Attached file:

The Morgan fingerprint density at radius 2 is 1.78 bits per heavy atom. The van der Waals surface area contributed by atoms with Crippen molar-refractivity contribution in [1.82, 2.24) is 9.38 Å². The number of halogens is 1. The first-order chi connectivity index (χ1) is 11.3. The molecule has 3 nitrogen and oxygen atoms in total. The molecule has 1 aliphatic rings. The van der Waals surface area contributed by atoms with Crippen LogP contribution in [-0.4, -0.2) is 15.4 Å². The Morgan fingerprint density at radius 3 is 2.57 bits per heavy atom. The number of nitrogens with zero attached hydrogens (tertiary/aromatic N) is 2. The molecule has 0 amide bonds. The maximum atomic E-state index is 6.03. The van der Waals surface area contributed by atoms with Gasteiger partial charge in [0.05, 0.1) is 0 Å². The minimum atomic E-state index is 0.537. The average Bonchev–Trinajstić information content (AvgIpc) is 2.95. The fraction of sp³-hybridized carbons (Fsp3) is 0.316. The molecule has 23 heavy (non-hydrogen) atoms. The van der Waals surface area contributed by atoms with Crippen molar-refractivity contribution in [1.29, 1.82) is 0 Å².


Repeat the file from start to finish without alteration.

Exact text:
The Morgan fingerprint density at radius 2 is 1.78 bits per heavy atom. The van der Waals surface area contributed by atoms with Crippen molar-refractivity contribution in [1.82, 2.24) is 9.38 Å². The number of halogens is 1. The first-order chi connectivity index (χ1) is 11.3. The molecule has 3 nitrogen and oxygen atoms in total. The molecule has 1 aliphatic rings. The van der Waals surface area contributed by atoms with Crippen LogP contribution in [-0.4, -0.2) is 15.4 Å². The Morgan fingerprint density at radius 3 is 2.57 bits per heavy atom. The number of nitrogens with zero attached hydrogens (tertiary/aromatic N) is 2. The molecule has 0 amide bonds. The maximum atomic E-state index is 6.03. The van der Waals surface area contributed by atoms with Gasteiger partial charge in [0.05, 0.1) is 0 Å². The minimum atomic E-state index is 0.537. The average Bonchev–Trinajstić information content (AvgIpc) is 2.95. The fraction of sp³-hybridized carbons (Fsp3) is 0.316. The molecule has 23 heavy (non-hydrogen) atoms. The van der Waals surface area contributed by atoms with Crippen molar-refractivity contribution in [1.29, 1.82) is 0 Å².